I have an Adobe PDF document which when opened displays a warning dialog with the words "the document is trying to connect to" followed by a certain URL.

I choose the "Block" option to try to be safe.

But I'd rather not have this dialog displayed at all, or for the PDF document itself to contain the URL. Connecting to the URL is unnecessary for the document to be useful - it's contents can still be read when "Block" is chosen.

I'm not looking for a solution that addresses the symptom - i.e. the dialog - so I'm not looking for a solution that simply says something like: "change security settings to block on default" or something like that.

The solution I am looking for is to simply remove the URL mentioned in the dialog, from the actual PDF document, so that the dialog never occurs.

My first attempt at this solution was to open the PDF in the Notepad++ text editor (any text editor would suffice, if it has search). Then I searched for the URL mentioned in the warning dialog.

Here is the snippet of the PDF code from the PDF document itself, showing the URL

PDF snippet

This only occured once in the document. So I experimented with removing various bits: just the URL to leave () and then the whole snippet.

In all experiments with removing the URL and associated code, the warning dialog disappeared but instead Adobe Reader reported:

"the file is damaged but is being repaired"

and the PDF file still loaded and was displayed.

But obviously I'm looking for a solution that removes the URL without causing this other dialog to occur. Presumably my manual edit disturbed the code somehow, maybe a checksum or a offset position value became inconsitent with the actual position of some code.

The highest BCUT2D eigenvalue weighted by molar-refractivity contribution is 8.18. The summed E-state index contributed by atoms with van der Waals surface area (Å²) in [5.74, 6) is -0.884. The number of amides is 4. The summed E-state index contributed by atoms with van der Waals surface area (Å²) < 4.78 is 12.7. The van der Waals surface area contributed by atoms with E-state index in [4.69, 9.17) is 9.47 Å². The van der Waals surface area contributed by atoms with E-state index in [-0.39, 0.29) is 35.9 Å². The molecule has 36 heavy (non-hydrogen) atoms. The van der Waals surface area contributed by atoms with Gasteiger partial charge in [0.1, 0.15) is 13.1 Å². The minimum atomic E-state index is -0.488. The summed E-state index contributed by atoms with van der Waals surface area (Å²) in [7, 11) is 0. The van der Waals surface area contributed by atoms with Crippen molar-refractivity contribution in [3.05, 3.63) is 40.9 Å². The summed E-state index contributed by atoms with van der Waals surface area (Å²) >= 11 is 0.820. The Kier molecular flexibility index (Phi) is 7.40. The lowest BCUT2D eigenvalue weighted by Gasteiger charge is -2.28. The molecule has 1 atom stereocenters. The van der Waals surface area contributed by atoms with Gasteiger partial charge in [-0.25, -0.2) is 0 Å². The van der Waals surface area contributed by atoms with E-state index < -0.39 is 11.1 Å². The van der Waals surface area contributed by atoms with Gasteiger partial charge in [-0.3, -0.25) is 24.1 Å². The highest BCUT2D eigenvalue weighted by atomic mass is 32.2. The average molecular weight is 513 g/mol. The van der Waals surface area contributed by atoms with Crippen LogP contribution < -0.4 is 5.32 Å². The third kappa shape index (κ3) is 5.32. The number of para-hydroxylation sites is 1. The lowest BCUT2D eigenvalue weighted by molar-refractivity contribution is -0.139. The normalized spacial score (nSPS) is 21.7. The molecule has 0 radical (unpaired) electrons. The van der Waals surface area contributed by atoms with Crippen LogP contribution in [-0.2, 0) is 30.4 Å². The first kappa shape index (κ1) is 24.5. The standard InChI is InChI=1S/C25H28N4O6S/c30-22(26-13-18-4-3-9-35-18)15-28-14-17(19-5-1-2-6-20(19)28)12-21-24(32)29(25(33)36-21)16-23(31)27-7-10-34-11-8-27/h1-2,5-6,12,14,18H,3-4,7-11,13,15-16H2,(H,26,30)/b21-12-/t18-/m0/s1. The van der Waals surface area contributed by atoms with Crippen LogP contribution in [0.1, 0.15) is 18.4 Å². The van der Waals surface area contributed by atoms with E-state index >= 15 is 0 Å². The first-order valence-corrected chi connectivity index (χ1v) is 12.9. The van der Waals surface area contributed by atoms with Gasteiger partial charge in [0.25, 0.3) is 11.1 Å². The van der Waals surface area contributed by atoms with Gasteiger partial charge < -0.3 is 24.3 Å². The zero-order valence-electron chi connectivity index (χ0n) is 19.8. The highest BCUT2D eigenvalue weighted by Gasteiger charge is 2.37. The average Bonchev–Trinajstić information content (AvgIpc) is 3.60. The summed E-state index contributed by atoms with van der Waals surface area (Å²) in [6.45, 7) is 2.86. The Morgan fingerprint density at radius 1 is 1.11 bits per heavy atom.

So, is there a utility to strip/filter/remove such embedded URLs in PDFs with the resultant document intact without errors?

(By the way, I had to show the code snippet as a image as the it would not get displayed completely due to the double angled equality brackets being interpreted as markup I guess. The URL given was an example to illustrate the problem and not the actual one seen.)

6 Answers 6


PDF file contains a table with file offsets at the end, and they go wrong if you remove the URL.

You can replace it with spaces, preserving the count of characters (preferably in hex editor), and it should work fine.

Overwrite the

with spaces and leave the braces around intact, like this:
7210 0 obj
<<                                            >>
endobj xref
(it's the "object reference", you don't want to change it because the offset table would go wrong)

Or, you can look for a PDF editor, but I believe this would be overkill.

Please post your results :)

  • Would blanks really work? Wow.
    – jpaugh
    Jan 23, 2012 at 4:21